More than £1.6bn was wiped off the stock market value of Hays yesterday after the logistics, personnel and private postal delivery group issued a profits warning.
Shares in the company fell 30 per cent to 215p after a warning that profits in its logistics division, which provides haulage and distribution services for companies such as Sainsbury's, would be "significantly below" previous expectations.
Hays said results for the current year would consequently be lower than expected, although it would still beat last year's pre-tax profits of £263m. Analysts had been expecting profits for the year ending 30 June to reach £290m-£295m. Their forecasts have now been cut to £268m-£272m. The warning hit the share prices of other logistics and outsourcing groups such as Exel and Capita.
The sharp fall in profits from Hays' logistics division has been compounded by problems in its express mail delivery operations in France and Spain.
Graham Williams, an executive director of Hays, said losses in France had been stopped, and the group was taking urgent action to address difficulties in Spain, although he refused to elaborate. The UK logistics business has been particularly hard hit by weak prices and a reduction in business from telecoms and automotive customers.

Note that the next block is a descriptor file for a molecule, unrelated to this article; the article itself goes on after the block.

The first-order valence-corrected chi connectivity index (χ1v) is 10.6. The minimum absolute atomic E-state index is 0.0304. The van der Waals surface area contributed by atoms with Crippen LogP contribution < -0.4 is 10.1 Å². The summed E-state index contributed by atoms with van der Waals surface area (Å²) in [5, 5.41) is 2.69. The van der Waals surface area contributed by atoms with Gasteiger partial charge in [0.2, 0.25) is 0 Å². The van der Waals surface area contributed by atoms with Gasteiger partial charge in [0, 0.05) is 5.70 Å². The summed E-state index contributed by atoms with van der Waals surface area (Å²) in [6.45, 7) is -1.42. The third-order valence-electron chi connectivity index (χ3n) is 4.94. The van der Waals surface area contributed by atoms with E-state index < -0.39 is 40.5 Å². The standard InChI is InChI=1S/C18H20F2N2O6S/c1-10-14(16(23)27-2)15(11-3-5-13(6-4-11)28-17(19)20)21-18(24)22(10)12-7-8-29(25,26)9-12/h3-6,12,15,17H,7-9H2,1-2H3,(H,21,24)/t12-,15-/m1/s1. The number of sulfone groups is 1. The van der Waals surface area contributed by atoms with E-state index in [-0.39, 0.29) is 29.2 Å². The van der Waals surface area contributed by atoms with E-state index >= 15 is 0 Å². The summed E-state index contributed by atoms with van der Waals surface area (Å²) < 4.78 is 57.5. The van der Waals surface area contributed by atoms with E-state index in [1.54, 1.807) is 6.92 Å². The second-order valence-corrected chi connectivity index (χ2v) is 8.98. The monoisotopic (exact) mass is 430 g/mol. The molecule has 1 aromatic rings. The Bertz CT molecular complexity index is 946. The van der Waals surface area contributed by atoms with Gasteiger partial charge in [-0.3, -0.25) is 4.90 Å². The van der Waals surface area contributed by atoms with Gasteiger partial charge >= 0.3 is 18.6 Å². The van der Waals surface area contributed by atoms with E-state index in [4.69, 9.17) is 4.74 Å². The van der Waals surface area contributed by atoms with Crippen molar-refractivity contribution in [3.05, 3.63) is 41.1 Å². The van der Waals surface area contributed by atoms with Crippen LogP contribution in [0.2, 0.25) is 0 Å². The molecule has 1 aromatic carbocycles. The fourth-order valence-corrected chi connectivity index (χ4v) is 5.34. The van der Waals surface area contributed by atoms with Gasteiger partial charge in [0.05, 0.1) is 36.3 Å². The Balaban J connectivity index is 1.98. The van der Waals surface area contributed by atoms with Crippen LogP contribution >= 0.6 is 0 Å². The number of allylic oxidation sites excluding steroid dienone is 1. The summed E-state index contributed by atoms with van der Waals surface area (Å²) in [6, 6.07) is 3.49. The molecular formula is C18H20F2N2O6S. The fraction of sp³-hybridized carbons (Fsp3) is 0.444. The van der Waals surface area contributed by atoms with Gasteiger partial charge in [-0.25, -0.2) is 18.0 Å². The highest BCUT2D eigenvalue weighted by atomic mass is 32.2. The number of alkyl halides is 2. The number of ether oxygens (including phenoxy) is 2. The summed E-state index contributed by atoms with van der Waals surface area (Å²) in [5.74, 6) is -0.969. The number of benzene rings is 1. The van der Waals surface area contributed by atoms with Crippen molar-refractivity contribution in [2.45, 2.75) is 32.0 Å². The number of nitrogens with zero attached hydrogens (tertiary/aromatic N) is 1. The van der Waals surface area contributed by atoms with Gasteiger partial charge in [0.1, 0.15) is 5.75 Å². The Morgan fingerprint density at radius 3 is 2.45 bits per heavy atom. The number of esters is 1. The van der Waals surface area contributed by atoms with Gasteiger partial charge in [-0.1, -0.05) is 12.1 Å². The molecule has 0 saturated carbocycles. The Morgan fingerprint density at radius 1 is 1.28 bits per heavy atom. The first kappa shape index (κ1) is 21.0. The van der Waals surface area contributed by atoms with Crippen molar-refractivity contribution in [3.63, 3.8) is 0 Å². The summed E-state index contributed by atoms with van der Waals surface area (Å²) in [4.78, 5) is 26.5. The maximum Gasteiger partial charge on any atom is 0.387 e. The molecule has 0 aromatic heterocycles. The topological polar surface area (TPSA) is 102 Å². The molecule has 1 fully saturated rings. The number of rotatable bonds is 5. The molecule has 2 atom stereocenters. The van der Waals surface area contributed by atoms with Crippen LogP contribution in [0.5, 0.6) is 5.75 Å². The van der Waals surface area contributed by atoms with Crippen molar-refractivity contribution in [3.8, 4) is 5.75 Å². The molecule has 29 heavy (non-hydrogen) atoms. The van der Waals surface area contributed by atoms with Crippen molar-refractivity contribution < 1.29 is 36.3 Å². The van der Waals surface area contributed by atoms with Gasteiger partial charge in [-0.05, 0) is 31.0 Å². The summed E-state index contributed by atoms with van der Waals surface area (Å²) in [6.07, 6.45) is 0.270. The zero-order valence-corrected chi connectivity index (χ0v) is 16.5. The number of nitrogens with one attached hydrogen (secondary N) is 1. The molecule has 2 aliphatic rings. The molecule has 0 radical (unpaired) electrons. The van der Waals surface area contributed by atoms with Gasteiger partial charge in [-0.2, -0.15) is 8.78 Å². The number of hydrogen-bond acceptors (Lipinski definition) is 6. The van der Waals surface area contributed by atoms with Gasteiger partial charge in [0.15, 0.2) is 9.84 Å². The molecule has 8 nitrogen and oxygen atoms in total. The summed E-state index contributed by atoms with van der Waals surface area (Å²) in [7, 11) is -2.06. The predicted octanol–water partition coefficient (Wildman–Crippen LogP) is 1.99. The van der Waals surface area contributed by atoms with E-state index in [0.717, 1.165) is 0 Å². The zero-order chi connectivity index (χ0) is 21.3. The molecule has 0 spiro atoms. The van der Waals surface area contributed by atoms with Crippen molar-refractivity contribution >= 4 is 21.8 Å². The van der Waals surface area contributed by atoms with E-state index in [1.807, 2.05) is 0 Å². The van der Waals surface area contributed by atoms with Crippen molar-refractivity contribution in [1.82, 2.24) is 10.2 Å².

Hays supplies the Ford Halewood and the Vauxhall Luton car factories, both of which are closing. The downturn in telecoms has also badly affected a Hays business that distributes and repairs mobile phones. Mr Williams estimated that cost-cutting would result in 300-400 job losses. But he said overall staffing levels across the group were rising to cope with a 20 per cent rise in sales.
He also said Hays expected to return to its more normal double-digit growth rates next year, provided that the economic outlook did not weaken further. The group is seeking to concentrate on more profitable parts of the logistics market and has recently won a contract to manage the pool of plastic crates used by Sainsbury's to distribute fresh produce. Mr Williams also said it has applied for three licences to compete with Consignia, formerly the Post Office. If awarded, they could have a significant impact on its postal delivery business, the main part of which is the BritDoc next-day document service.
Hays said its personnel recruitment division, which accounts for half of group profits, was continuing to perform strongly and grow at 15 per cent a year.Reuse content